Where the Galaxy Gear has the edge is in health and fitness tracking. Samsung is pushing the activity monitoring side with a pedometer app and tie-ins with various app developers like RunKeeper and MyFitnessPal, and there’s a Memographer app on the watch which is intended to automatically piece together a timeline of events and photos when you have little time to snap photos, such as when taking part in sports.
Interestingly, Google Now is already tracking footsteps – you get a Now card on your phone at the beginning of each month, telling you how many steps you’ve taken and how that compares to the previous month – but there’s no access to more granular data or, indeed, any way to see even how many steps it has tracked midway through.
Apps are the Glass weakness right now. Google has rudimentary Evernote, Path, Facebook, and Twitter support, along with a few others, but there’s still no app store for Glass, and developers are limited in what they can actually load onto the wearable. In contrast, Samsung has apparently been engaging with developers for some time now, to stock its Galaxy Gear store which will be available alongside the smartwatch when it launches in late September. To be completely fair, Google has been doing some of the developing itself: one of the recent updates to Glass added a rudimentary web browser, for instance, which the Samsung smartwatch lacks.
How usable that browser is comes down to the Glass display. Google’s panel is physically smaller – a tiny glass block floating in your eyeline – but the overall effect is more impressive than the 1.63-inch panel of the Samsung because it’s closer and so looks bigger. It’s also higher resolution, too – 640 x 360, versus the Galaxy Gear’s 360 x 360 square – and does reasonably well outdoors in bright light. We still have to see how the Super AMOLED Samsung has opted for copes in terms of outdoor visibility.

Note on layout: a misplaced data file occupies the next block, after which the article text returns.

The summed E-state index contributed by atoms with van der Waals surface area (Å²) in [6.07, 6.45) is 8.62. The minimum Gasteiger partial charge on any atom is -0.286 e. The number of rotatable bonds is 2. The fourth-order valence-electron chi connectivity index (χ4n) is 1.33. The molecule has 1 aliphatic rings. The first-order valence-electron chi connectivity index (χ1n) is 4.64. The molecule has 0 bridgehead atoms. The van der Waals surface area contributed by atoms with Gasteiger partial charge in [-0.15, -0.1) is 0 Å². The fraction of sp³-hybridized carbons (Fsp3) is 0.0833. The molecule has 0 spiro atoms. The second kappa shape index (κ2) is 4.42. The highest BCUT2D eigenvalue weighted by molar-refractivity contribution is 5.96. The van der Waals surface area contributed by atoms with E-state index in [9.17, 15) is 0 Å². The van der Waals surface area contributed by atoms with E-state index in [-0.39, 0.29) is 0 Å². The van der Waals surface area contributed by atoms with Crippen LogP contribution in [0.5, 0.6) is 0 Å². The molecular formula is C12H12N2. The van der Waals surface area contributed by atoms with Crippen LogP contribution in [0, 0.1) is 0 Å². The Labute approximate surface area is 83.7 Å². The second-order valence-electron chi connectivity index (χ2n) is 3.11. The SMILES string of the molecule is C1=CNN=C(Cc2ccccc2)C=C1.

Of course, Google isn’t pinning its hopes solely on head-mounted displays. The company confirmed recently that it had acquired smartwatch developer WIMM Labs, and while it hasn’t said exactly what it will be doing with the team, the WIMM One developer kit gives a good idea of the potential.
A big factor will be price. Google’s Explorer Edition of Glass is a not-inconsiderable $1,500, though the company maintains that the eventual consumer version will be far cheaper. Samsung, meanwhile, is yet to confirm how much the Galaxy Gear will cost, either. Models like Sony’s Smartwatch 2 are coming in at around $180, though the functionality is considerably less advanced than Samsung’s version.
You can’t walk into a store and pick up Google Glass right now, and that’s unlikely to change until next year at the earliest. In contrast, Samsung says it expects to release the Galaxy Gear from September 25, alongside the Note 3 (with which it will be initially exclusive). In the early days, then, sheer availability will decide the first few battles of the wearables war, though the still-niche nature of the Samsung will probably keep its presence in the segment small.
We’ll know more when we have a Galaxy Gear in for review. Until then, check out our full hands-on report for more details on just what the Gear can – and can’t – do.